There are several cleanliness issues that keep some people awake at night, from leaving dishes in the sink to wearing shoes indoors, and even sitting on a clean bed while wearing dirty clothes. While those can be considered trivial issues, one, however, does remain that is important and often overlooked–leaving the toilet lid open.
The real problem with leaving the lid up is that almost everyone at one time or another has left the lid open. According to a recent Scrubbing Bubbles survey, 60 percent of respondents mentioned that they skip this very important hygienic habit. You may be asking yourself what the big deal is about leaving the lid open; allow us to paint a detailed image of what happens when you flush.
After doing your business, with a simple flick of the lever, the swirling water whisks your business away to the sewers and into the air, all over your counters, and even onto your towels and toothbrushes. Re-thinking your bathroom routine? You should be.
By leaving the lid up when you flush, germ-filled water particles, along with anything else in the toilet (otherwise known as toilet plume) can spray up to 15 feet high.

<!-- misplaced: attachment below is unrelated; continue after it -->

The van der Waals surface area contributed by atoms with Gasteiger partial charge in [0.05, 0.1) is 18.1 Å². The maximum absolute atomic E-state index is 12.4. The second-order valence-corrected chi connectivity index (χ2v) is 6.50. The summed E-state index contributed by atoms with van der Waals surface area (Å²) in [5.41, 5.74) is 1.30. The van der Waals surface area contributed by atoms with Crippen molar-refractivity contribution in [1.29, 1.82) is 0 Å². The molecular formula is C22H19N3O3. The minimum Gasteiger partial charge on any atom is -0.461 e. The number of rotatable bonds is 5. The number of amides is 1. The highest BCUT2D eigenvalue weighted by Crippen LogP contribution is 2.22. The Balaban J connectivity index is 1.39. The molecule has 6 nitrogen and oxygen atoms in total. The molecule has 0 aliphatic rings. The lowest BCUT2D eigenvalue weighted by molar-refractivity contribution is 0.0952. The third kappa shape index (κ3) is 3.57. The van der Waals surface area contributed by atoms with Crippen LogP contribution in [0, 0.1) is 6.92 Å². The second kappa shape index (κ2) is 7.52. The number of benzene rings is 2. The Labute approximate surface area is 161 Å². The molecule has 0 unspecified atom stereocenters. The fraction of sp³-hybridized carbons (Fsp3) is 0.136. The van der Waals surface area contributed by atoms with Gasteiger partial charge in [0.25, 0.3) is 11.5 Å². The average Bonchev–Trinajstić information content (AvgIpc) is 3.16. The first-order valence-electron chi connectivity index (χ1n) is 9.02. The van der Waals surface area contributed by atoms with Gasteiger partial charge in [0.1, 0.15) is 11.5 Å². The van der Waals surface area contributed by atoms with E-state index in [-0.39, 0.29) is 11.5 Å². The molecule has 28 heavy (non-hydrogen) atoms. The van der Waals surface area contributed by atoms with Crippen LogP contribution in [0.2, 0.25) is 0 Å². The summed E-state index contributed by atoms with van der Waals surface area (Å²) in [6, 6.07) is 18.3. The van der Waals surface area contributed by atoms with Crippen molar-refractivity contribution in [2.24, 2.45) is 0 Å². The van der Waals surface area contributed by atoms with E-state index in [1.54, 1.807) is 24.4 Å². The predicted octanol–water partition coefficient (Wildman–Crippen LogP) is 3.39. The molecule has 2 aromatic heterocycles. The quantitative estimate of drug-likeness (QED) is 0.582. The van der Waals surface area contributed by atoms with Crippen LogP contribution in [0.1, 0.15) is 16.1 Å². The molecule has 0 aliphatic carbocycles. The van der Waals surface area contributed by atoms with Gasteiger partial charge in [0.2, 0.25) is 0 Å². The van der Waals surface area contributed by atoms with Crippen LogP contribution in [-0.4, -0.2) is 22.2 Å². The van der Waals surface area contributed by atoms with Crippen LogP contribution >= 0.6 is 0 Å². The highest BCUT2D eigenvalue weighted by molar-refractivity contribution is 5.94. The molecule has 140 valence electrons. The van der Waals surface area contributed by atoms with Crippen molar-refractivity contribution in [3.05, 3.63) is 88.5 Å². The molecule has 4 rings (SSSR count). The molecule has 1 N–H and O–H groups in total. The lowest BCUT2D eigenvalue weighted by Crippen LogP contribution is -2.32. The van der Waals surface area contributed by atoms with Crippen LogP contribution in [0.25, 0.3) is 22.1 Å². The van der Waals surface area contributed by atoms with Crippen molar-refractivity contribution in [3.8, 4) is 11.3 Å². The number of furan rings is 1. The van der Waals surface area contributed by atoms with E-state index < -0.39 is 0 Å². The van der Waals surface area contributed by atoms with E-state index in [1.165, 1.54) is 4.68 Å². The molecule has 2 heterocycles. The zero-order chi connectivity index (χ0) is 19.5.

The initial study that brought this issue to light was published in 1975 in the journal Applied Microbiology by Dr. Charles Gerba, before the adoption of low-flow toilets. Gerba found that in a single flush, airborne E. coli and other bacteria can linger in the air for four to six hours.
Today’s low-flow toilets might not have quite the same effect, but a 2013 study published in the American Journal of Infection Control found horrifying conclusions. “Research suggests that this toilet plume could play an important role in the transmission of infectious diseases for which the pathogen is shed in feces or vomit,” said the scientists in the study. “The possible role of toilet plume in airborne transmission of norovirus, SARS, and pandemic influenza is of particular interest.” Fortunately, there is a simple solution: close the lid before flushing.
Recent studies found no evidence that diseases could be transferred through toilet plume; however, bacteria like salmonella and Shigella and viruses like norovirus and hepatitis A can be transmitted when fecal particles enter the mouth.Related: 10 Foods That Help You Poop
So instead of driving yourself crazy lying in bed thinking about the bacteria in the air, make sure to keep the toilet lid down at all times.